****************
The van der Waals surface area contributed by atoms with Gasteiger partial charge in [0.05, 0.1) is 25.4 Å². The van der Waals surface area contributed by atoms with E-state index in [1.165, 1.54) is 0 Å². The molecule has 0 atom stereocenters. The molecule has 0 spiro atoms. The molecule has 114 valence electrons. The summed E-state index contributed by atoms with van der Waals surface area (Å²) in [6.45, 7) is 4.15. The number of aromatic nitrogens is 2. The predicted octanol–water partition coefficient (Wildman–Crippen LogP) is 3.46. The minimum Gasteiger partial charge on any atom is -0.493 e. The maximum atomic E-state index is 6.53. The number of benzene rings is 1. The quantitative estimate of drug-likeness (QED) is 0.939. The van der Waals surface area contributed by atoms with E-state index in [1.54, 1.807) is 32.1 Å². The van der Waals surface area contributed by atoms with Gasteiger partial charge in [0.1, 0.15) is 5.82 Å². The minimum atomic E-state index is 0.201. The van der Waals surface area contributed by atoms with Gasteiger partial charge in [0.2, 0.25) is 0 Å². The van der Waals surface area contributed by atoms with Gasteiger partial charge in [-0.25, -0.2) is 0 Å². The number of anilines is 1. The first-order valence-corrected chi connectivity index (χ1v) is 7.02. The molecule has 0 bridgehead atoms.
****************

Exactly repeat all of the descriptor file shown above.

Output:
The van der Waals surface area contributed by atoms with Gasteiger partial charge in [0.05, 0.1) is 25.4 Å². The van der Waals surface area contributed by atoms with E-state index in [1.165, 1.54) is 0 Å². The molecule has 0 atom stereocenters. The molecule has 0 spiro atoms. The molecule has 114 valence electrons. The summed E-state index contributed by atoms with van der Waals surface area (Å²) in [6.45, 7) is 4.15. The number of aromatic nitrogens is 2. The predicted octanol–water partition coefficient (Wildman–Crippen LogP) is 3.46. The minimum Gasteiger partial charge on any atom is -0.493 e. The maximum atomic E-state index is 6.53. The number of benzene rings is 1. The quantitative estimate of drug-likeness (QED) is 0.939. The van der Waals surface area contributed by atoms with E-state index in [1.54, 1.807) is 32.1 Å². The van der Waals surface area contributed by atoms with Gasteiger partial charge in [0.1, 0.15) is 5.82 Å². The minimum atomic E-state index is 0.201. The van der Waals surface area contributed by atoms with Gasteiger partial charge in [0.2, 0.25) is 0 Å². The van der Waals surface area contributed by atoms with Gasteiger partial charge in [-0.25, -0.2) is 0 Å². The number of anilines is 1. The first-order valence-corrected chi connectivity index (χ1v) is 7.02. The molecule has 0 bridgehead atoms.